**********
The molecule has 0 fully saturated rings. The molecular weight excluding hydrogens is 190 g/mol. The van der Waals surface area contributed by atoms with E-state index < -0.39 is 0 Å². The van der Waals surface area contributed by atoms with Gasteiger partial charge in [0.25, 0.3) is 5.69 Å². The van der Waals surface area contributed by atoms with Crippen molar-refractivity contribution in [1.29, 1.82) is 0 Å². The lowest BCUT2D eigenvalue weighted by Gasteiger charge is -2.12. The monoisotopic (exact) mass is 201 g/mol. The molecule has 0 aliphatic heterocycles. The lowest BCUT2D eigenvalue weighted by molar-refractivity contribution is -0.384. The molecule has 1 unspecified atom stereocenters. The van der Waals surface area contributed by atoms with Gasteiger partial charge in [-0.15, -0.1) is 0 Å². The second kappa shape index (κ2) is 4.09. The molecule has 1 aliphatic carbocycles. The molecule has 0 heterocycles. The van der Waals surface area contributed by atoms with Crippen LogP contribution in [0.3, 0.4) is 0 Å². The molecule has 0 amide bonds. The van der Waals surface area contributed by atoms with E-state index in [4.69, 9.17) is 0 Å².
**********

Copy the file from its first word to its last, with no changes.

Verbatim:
The molecule has 0 fully saturated rings. The molecular weight excluding hydrogens is 190 g/mol. The van der Waals surface area contributed by atoms with E-state index < -0.39 is 0 Å². The van der Waals surface area contributed by atoms with Gasteiger partial charge in [0.25, 0.3) is 5.69 Å². The van der Waals surface area contributed by atoms with Crippen molar-refractivity contribution in [1.29, 1.82) is 0 Å². The lowest BCUT2D eigenvalue weighted by Gasteiger charge is -2.12. The monoisotopic (exact) mass is 201 g/mol. The molecule has 0 aliphatic heterocycles. The lowest BCUT2D eigenvalue weighted by molar-refractivity contribution is -0.384. The molecule has 1 unspecified atom stereocenters. The van der Waals surface area contributed by atoms with Gasteiger partial charge in [-0.15, -0.1) is 0 Å². The second kappa shape index (κ2) is 4.09. The molecule has 1 aliphatic carbocycles. The molecule has 0 heterocycles. The van der Waals surface area contributed by atoms with Crippen LogP contribution in [0.3, 0.4) is 0 Å². The molecule has 0 amide bonds. The van der Waals surface area contributed by atoms with E-state index in [4.69, 9.17) is 0 Å².